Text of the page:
Strategic Business Decision Making

Strategic Business Decision Making

Duration: 24-40 Hours

Strategic decisions are long term, complex decisions made by senior management. These decisions will affect the entire direction of the firm. An example may be to become the market leader in their field. Tactical decisions are medium term, less complex decisions made by middle managers.

Key Learning Points:

  1. State your mission
    First and foremost, every strategic business decision you make should directly service your current mission. A mission should present a significant, but achievable, challenge (or set of challenges) that you can reach in the next 3 to 5 years.
  1. Keep the health of your organization top of mind
    As Peter Drucker says, “Culture eats strategy for breakfast.” This phrase often gets misinterpreted to mean that culture is more important than strategy. Instead, it actually suggests that a company’s culture catalyzes strategy. In other words, culture—the shared beliefs and values within an organization—sets a powerful foundation for strategy, and in fact can become the strategy itself. If you neglect your culture—the stuff that makes your company truly unique—you run the risk of undermining your strategic objectives. 
  2. Make strategic planning routine
    There’s no such thing as random acts of strategy. And strategic planning isn’t a one-time event, either. You’ve got to create a rhythm of success. This means planning for 3-to-5 years down the road, then establishing annual planning sessions to line up the year with your long-term goals. Use quarterly planning sessions to line up each individual’s priorities with the company priorities and review progress toward your objectives. In this way, you can be certain that everyone is in line with company goals, and you’ll be able to adapt quickly if unforeseen conditions demand it.
  3. Narrow your focus
    Focus on what you do well and where you excel. There are innumerable books and plenty of gurus who define strategy, and you should explore their ideas. But ultimately, you, the business owner, are the most qualified person to set the strategy for your business. This is because your strategy is unique to who you are.
  4. Involve your existing talent
    Not all business decisions can be made collaboratively with your staff, but when you set your annual goals, mine your talent. Involving your entire team in the strategic planning process increases their personal investment, and it drives organizational alignment, ensuring a higher probability of success.
    Each year, as you set your goals, include your entire company. Take what you learn from that session to the final planning stages with your upper management and pay close attention to what you discover. Collaboration will not only reinforce your culture, you will discover powerful insights about your company that you would have missed otherwise.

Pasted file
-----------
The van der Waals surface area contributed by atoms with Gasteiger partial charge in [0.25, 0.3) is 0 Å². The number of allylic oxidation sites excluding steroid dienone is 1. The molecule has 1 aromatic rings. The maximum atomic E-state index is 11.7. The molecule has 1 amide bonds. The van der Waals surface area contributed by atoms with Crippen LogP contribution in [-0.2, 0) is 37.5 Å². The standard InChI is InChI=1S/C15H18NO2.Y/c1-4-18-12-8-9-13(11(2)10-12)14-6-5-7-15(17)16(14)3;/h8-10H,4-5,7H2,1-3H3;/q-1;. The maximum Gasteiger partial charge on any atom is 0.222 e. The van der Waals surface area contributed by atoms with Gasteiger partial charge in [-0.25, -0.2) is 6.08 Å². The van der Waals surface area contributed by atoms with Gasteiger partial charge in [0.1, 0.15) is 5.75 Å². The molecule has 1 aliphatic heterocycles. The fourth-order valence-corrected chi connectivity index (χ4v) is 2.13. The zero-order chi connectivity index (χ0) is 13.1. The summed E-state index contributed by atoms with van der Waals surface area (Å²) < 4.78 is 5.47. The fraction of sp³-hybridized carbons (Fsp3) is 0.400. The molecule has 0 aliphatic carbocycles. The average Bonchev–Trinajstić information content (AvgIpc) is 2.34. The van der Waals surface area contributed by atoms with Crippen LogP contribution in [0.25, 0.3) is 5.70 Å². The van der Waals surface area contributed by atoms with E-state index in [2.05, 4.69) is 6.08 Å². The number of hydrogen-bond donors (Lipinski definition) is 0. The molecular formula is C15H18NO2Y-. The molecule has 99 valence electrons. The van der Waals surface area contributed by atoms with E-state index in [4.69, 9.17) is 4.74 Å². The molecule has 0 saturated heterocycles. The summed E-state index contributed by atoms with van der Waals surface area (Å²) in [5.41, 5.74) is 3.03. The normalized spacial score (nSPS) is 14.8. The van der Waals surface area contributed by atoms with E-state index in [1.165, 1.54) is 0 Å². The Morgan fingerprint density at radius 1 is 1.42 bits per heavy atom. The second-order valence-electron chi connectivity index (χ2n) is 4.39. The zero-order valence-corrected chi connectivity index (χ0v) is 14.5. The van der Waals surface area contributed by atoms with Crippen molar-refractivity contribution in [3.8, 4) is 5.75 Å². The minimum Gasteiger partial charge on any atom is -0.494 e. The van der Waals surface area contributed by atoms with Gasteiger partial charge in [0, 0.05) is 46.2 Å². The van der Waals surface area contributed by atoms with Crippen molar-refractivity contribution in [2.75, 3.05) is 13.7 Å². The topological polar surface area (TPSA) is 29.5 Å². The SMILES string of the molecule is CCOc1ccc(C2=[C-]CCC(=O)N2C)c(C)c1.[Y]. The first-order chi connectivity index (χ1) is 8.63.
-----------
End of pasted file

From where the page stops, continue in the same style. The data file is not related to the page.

5. Remember to measure your efforts
    Tie your planning to metrics that will allow you to determine whether or not your effort truly achieves your goal. Having clear, measurable goals will allow you to establish milestones that you can tie to your annual and quarterly objectives. As you track your progress toward your milestones, you can adjust your tactics as necessary. Without clear milestones, it’s nearly impossible to know how well your tactics are really performing.
    Celebrate your victories! Milestones have the added benefit of creating a reason to celebrate. If there’s a powerful cultural advantage to collaboratively setting the vision for your company, there’s an even more powerful cultural advantage to celebrating success.
  6. Go offsite
    Some decisions can be made in a board room over a box of pizza. But when you and your top advisors meet to chart the course for your small business, there’s good value in taking the decision off site. And this isn’t just for big companies; offsite strategy planning is important for every business, even solopreneurs.
    When you step out of the demands of the business for planning and strategy, you remove those distractions that seem to keep your attention at bay: customer demands, management issues, finances, etc. This is one tangible way you can step away from working in your business and truly work on it: that’s the explicit purpose of the offsite. Leave your mobile device at home. By physically stepping out of the business, you’ll find an added level of clarity and focus that you can’t get any other way.